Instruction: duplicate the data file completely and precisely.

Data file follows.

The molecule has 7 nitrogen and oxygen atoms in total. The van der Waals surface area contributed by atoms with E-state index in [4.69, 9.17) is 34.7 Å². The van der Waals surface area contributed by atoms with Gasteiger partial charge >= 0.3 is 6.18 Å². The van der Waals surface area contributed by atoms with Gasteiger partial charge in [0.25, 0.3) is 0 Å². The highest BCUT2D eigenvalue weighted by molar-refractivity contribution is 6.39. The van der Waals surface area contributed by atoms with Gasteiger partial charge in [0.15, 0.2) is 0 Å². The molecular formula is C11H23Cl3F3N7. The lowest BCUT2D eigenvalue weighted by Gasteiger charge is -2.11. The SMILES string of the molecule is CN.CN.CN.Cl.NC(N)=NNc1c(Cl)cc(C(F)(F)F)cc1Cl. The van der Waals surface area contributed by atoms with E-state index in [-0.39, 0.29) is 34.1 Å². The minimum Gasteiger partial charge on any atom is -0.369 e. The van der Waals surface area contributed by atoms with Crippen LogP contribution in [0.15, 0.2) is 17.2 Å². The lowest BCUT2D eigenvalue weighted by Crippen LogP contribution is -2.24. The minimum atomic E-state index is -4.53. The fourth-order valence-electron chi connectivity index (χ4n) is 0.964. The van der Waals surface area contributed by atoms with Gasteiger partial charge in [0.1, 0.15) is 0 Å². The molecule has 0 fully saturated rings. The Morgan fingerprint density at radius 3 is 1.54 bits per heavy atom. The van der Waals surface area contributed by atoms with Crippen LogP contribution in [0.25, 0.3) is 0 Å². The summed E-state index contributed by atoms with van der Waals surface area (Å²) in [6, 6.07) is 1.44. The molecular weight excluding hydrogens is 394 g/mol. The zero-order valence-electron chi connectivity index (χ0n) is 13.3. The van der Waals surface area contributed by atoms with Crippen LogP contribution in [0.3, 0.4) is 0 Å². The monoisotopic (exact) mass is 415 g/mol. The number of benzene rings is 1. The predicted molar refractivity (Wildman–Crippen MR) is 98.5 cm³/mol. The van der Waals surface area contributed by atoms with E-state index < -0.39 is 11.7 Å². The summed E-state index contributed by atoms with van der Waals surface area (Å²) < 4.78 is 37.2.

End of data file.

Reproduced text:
The molecule has 7 nitrogen and oxygen atoms in total. The van der Waals surface area contributed by atoms with E-state index in [4.69, 9.17) is 34.7 Å². The van der Waals surface area contributed by atoms with Gasteiger partial charge >= 0.3 is 6.18 Å². The van der Waals surface area contributed by atoms with Gasteiger partial charge in [0.25, 0.3) is 0 Å². The highest BCUT2D eigenvalue weighted by molar-refractivity contribution is 6.39. The van der Waals surface area contributed by atoms with Gasteiger partial charge in [0.15, 0.2) is 0 Å². The molecular formula is C11H23Cl3F3N7. The lowest BCUT2D eigenvalue weighted by Gasteiger charge is -2.11. The SMILES string of the molecule is CN.CN.CN.Cl.NC(N)=NNc1c(Cl)cc(C(F)(F)F)cc1Cl. The van der Waals surface area contributed by atoms with E-state index in [-0.39, 0.29) is 34.1 Å². The minimum Gasteiger partial charge on any atom is -0.369 e. The van der Waals surface area contributed by atoms with Crippen LogP contribution in [0.15, 0.2) is 17.2 Å². The lowest BCUT2D eigenvalue weighted by Crippen LogP contribution is -2.24. The minimum atomic E-state index is -4.53. The fourth-order valence-electron chi connectivity index (χ4n) is 0.964. The van der Waals surface area contributed by atoms with Gasteiger partial charge in [0.1, 0.15) is 0 Å². The molecule has 0 fully saturated rings. The Morgan fingerprint density at radius 3 is 1.54 bits per heavy atom. The van der Waals surface area contributed by atoms with Crippen LogP contribution in [0.25, 0.3) is 0 Å². The summed E-state index contributed by atoms with van der Waals surface area (Å²) in [6, 6.07) is 1.44. The molecular weight excluding hydrogens is 394 g/mol. The zero-order valence-electron chi connectivity index (χ0n) is 13.3. The van der Waals surface area contributed by atoms with Crippen LogP contribution in [0.3, 0.4) is 0 Å². The monoisotopic (exact) mass is 415 g/mol. The number of benzene rings is 1. The predicted molar refractivity (Wildman–Crippen MR) is 98.5 cm³/mol. The van der Waals surface area contributed by atoms with E-state index < -0.39 is 11.7 Å². The summed E-state index contributed by atoms with van der Waals surface area (Å²) < 4.78 is 37.2.